"I don't know if it's complete second-nature for me, but it is more difficult than everybody thinks," Datish said. "It's one of the key aspects of my game, personally. When I play, I have to do that perfectly, and when I don't do it perfectly I certainly hear about it from several people, both on the field and off the field. Yeah, it's a huge part and it's something that I have to contend with as a center and it's something I actually take pride in doing."
Datish was OSU's starting left tackle last year and has also started at guard. He was Nick Mangold's backup at center the last two years, but as soon as he found out he would definitely be OSU's starting center this year he began to work especially hard on snapping out of the shotgun.
"It's something that I have to continually work on because when you do different blocks you have to also worry about getting that snap, because if the snap is not perfect it doesn't matter what my block looks like," Datish said. "So yeah, it's a continual process in getting better at snapping and blocking at the same time."
As Barton mentioned earlier, most of OSU's players think the Buckeyes need to do a better job of running the ball. But Datish thinks the "low" rushing figures is simply a product of OSU's outstanding passing attack.
"I don't know," Datish said. "We definitely want to run the ball a little better, but the two teams we played the last two weeks did a great job of coming after our run game, but at the same time that opens up the pass game and throughout this year I think we've been pretty balanced in what we've been trying to do. If they choose to stop one aspect of the game, then they are going be deficient in stopping the other aspect of our game. But yeah, we'd always like to run the ball a little more and do a better job, but if it opens up the pass that's fine too."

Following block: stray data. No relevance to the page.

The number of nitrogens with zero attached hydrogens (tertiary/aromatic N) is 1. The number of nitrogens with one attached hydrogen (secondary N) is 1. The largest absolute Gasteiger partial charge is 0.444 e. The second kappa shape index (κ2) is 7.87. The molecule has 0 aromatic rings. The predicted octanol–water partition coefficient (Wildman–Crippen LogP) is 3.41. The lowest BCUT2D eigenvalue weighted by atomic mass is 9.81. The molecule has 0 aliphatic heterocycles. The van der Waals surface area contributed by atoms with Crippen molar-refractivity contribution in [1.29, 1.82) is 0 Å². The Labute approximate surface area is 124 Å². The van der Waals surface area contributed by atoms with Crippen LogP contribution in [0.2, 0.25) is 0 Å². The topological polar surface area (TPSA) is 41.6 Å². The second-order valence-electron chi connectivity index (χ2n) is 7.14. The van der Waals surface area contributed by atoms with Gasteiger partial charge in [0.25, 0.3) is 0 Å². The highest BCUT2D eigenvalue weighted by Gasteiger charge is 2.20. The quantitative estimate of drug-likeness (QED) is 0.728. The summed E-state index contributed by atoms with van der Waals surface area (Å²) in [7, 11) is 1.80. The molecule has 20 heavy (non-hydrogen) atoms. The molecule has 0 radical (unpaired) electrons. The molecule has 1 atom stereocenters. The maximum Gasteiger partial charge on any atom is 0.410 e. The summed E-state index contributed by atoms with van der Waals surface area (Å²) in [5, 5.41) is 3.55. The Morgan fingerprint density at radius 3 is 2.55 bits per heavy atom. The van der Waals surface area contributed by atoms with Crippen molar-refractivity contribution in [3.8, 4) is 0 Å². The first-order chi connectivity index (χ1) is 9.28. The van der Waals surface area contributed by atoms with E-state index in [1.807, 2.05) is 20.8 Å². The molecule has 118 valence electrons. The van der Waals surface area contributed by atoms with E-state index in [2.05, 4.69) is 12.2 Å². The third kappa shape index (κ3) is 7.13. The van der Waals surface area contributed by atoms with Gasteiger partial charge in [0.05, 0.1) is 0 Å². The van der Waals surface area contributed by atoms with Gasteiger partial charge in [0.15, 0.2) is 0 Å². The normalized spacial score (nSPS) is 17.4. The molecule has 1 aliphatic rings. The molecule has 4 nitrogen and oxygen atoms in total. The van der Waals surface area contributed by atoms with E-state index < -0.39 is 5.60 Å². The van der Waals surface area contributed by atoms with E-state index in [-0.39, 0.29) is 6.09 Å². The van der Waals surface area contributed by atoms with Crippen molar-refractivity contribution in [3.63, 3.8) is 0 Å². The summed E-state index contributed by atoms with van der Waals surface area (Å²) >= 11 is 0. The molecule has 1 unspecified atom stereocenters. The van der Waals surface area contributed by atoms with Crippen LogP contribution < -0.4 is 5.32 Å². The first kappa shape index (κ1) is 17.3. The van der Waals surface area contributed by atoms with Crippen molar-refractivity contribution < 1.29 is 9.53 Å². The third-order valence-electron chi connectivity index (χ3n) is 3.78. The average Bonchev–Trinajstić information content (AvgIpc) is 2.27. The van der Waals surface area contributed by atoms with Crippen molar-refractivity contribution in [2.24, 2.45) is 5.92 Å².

Indiana has the No. 9 total defense in the Big Ten (388.7 yards per game) and is dead last against the run (172.4). Therefore, this could be a week OSU racks up some rushing yards. And doesn't an OSU back always seem to have a big day against the Hoosiers? (Can we call it the Lydell Ross bowl?)
"I think Indiana's defense plays extremely hard," Datish said. "I think that's their biggest attribute is that they play hard and they don't quit. They have a solid scheme. They are fundamentally sound. They're a good football team. They had some troubles earlier in the year with the unfortunate situation with their coach and since he's been back they've really played with a renewed sense of pride and determination and their defense has really stepped up."
Datish gave his reaction when he initially learned about IU's upset over Iowa last week.
"I don't know if I was surprised, but I guess after playing Iowa I wouldn't have thought that would be the case, but it's a credit to Indiana and their staff," he said. "They really put together a great game plan and outplayed them."